The Legacy of Mandela– Non-Violence and Forgiveness as a Means of Change


There are probably only a distinct minority of persons on this globe who have not heard of Nelson Mandela, a man imprisoned for 27 years on Robbens Island for protesting the evils of apartheid. Millions have even seen the movie Invictus or read his biography about the long road to freedom. It was a long road for Mandela himself, and one that led eventually to his being the President of South Africa and a Nobel Peace prize winner. He has been an inspirational figure for millions, and having … [Read more...]

Christmas came early…. a Blessed time in Rome


It's not everyday you get to: 1) play Julius Caesar at the Colisseum; 2) meet the Pope; 3) give a lecture at a Vatican conference; 4) get a private time in the Sistine Chapel, and with your Russian daughter! Christmas did indeed come early.... Praise the Lord. … [Read more...]

My Grown Up Christmas List have discovered I have something in common with Amy Grant--- the same Christmas wish list. BW3 … [Read more...]

He Won’t Give Up on Us :) … [Read more...]

Philomena– The Magdelene Laundries

"The Magdalene Laundries" is a song on the Joni Mitchell 1994 album "Turbulent Indigo". They were the forgotten women of Ireland, kept under lock and key, forced to clean and sew, and to wash away the sins of their previous life while never being paid a penny. Some stayed months, others years. Some never left. They were the inmates of Ireland's notorious 20th century workhouses, the Magdalene Laundries. The laundries — a beneficent-sounding word that helped hide the mistreatment that took p … [Read more...]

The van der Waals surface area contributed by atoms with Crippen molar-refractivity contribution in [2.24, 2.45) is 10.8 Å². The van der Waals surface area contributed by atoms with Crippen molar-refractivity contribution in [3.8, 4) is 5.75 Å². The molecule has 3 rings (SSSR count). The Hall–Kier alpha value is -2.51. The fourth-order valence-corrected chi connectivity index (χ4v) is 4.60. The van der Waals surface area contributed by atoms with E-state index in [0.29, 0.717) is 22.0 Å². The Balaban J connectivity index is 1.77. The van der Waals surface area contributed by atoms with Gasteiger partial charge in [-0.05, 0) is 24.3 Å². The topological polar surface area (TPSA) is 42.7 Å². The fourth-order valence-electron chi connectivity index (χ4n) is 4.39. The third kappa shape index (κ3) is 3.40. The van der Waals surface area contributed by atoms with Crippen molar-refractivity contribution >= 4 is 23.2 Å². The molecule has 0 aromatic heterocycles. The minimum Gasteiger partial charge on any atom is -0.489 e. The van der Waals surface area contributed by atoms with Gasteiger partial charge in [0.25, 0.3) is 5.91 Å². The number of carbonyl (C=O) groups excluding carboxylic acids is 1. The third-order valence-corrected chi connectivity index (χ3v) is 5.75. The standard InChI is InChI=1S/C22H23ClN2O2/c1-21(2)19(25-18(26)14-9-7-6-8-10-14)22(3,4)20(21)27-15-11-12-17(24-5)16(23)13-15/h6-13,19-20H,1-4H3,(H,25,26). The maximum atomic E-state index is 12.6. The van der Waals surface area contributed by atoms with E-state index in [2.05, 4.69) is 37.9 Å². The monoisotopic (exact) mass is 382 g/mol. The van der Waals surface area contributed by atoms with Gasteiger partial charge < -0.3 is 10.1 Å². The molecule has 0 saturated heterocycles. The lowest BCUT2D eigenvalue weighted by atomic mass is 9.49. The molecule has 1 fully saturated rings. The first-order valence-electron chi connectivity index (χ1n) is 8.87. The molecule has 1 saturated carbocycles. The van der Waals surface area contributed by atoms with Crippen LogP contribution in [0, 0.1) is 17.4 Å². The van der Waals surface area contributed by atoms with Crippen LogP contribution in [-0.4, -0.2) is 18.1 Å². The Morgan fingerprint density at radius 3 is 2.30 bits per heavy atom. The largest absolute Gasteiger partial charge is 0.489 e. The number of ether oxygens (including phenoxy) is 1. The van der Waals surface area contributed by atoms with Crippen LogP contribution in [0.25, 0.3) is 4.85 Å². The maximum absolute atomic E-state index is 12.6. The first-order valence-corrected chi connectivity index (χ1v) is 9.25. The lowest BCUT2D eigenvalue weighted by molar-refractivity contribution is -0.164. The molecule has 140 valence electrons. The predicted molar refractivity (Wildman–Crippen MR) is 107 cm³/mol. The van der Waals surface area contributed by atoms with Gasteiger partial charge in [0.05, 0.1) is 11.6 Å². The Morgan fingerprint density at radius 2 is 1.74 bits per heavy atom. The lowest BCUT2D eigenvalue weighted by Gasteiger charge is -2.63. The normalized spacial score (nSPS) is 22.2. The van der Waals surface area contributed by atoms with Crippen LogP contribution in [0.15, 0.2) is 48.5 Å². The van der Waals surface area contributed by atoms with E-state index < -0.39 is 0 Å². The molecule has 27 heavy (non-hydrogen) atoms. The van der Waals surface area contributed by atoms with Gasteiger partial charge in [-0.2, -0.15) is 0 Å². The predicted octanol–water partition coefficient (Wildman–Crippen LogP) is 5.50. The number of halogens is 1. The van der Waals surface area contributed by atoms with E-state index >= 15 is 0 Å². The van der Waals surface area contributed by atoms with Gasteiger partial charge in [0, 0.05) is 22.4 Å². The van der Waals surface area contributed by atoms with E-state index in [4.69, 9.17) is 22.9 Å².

Social Description in Early Christianity


Here is an excellent post from Larry Hurtado reminding us that it is wrong to say that early Christianity was largely made up of impoverished slaves, women, minors, and the rural poor. This, is a complete myth. See belowSocial Description in Early Christianityby Larry HurtadoJust occasionally, there have been blog comments reflecting the old assumption that early Christianity was a movement made up simply of "illiterate proletariat". That was a view often touted (even among … [Read more...]

Roma Aeterna– Final Part


Much of southern Italy qualify as being in a semi-tropical climate. Thus plants like the bougainvillea seen above from Pompey can grow all year round without fear of frost. It is not an accident then that the 'beach resorts' of the rich and famous in ancient Roma were also in the southern part of Italia-- in places like Pompey, and Herculaneum (or as it is called today Ercolano). The Italians have a word for ruins--scavi, and thus those who pick over or regularly wander through ruins are … [Read more...]

Rolls vs. Codexes– The Story Continues


Here's a helpful post from Larry larryhurtadoReading a book for review recently on another topic altogether, I came across a casually proffered claim that is frequently asserted/assumed but flatly incorrect: That a major reason early Christians initially turned to the codex as their preferred book-form was that the codex could accommodate a larger body of text than a roll. Wrong on all counts.First, let's be clear about chronology. Sure, by the fourth century CE … [Read more...]

Arrivederci Roma!


What a fantastic week it was in Italy, and lots of good memories created. In this final post, I offer a few parting shots, of a positive sort....Here's a nice spooky shot from within the villa of mysteries at Pompeii.Or here's Yuliya at Trevi Fountain holding her autograph card of Pope Francis... And then a family shot of us there taken by a vendor..And for those who want a wider angle shot of the whole fountain....Or how about a shot of more of Raphael's work in the … [Read more...]